E&Y to help Sahara revamp

E&Y to help Sahara revamp
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First Published: Mon, Apr 23 2007. 03 46 AM IST
Updated: Mon, Apr 23 2007. 03 46 AM IST
Sahara India Pariwar, the Lucknow-based industrial conglomerate, is planning to restructure its financial arm and has appointed audit firm Ernst and Young (E and Y) to chalk out the strategy.
Senior E and Y executives, who did not want to be named, told Mint that one way of restructuring the finance business could be to convert Sahara India Financial Corp., India’s largest residuary non-banking finance company (RNBC), into a commercial bank.
“The Reserve Bank of India has a better control on banks than on non-banking finance company (NBFC) or an RNBC which is into parabanking,” said one E and Y executive.
In an email answer to Mint’s queries, Abhijit Sarkar, head, corporate communications, Sahara India Pariwar, said: “We wish to confirm that as a part of ongoing exercise, we have appointed Ernst and Young for advising us on further strengthening of our financial businesses and optimization of our resources, including widespread infrastructure and large manpower spread throughout the country.” However, he declined to offer details of the firm’s plan, saying, “Since the exercise is in the initial stages, we are unable to offer any comments on the possible outcome of the same.”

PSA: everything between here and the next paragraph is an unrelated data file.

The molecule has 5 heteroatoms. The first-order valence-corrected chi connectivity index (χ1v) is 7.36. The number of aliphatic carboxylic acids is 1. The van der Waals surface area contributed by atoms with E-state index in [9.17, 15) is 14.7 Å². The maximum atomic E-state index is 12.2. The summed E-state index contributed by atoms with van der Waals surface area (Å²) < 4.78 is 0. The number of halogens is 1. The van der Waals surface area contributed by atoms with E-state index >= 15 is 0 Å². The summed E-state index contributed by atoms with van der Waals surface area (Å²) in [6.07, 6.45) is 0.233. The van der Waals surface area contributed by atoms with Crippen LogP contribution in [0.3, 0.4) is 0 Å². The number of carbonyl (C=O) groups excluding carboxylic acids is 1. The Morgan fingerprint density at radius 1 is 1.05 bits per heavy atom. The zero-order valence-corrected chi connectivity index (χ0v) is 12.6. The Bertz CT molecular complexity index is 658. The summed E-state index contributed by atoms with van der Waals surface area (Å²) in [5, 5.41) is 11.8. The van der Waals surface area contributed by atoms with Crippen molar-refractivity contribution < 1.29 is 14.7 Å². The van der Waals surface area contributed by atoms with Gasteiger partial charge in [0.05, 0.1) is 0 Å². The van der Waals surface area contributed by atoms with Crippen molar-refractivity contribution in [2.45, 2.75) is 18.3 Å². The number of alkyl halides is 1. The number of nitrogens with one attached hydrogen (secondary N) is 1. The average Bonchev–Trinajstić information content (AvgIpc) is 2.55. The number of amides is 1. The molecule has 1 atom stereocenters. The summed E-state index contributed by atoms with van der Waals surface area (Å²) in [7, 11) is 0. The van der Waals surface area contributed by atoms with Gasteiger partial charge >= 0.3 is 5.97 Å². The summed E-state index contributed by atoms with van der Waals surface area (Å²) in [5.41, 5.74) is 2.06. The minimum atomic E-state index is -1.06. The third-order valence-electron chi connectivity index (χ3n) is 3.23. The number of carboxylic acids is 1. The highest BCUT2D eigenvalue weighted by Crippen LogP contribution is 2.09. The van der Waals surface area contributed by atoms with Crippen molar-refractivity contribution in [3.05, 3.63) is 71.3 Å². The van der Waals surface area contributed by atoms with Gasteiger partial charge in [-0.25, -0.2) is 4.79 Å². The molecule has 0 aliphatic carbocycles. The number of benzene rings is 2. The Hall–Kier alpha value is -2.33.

The latest move comes on the heels of Sahara selling Sahara Airlines Ltd to Jet Airways Ltd for Rs1,450 crore. Sahara India has businesses ranging from finance, entertainment, real estate and media, including a Hindi-language paper that competes in some markets with Hindustan, published by HT Media Ltd, which also publishes Mint.
Mint reported on 5 April that Sahara India Financial was asked by the banking regulator to call back all its investments in various group companies to comply, in stages, with investment guidelines governing RNBCs. Sarkar had declined to comment for that article.
The E and Y executive said that the brief given to them goes beyond the parabanking firm and they are looking into all financial activities of the group. “We are taking a look at the customers, markets and products offered by all financial firms of the group as well as its image. It can transform itself into a universal bank meeting all financial needs of borrowers under one roof,” the executive said.
A commercial bank is indeed under greater regulatory glare of RBI as it needs to invest 25% of its liabilities in government bonds and keep 6.5% of deposits with the banking regulator in the form of cash reserve. Besides, 40% of all loans are directed loans, given to agriculture and small industries. The banking regulator also has the final say on the appointment of the chairman. In the case of an RNBC, its investments are regulated, but RBI does not have any control on its deposit mobilization. An NBFC’s exposure to public deposits is linked to its capital, but its lending activities are not controlled by the regulator directly.
However, if Sahara India Financial is to convert itself into a bank, the Sahara Pariwar, which holds 100% stake in the company, will have to dilute its stake to 10% as RBI norms do not allow any promoter to hold more than 10% stake in a bank. Kotak Mahindra Bank Ltd and Yes Bank Ltd are two private banks that received RBI licences in this century. The promoters of both the banks at this point hold more than the stipulated 10% stake in their ventures, but they are required to pare their stakes within a timeframe agreed upon between the banks and the regulator.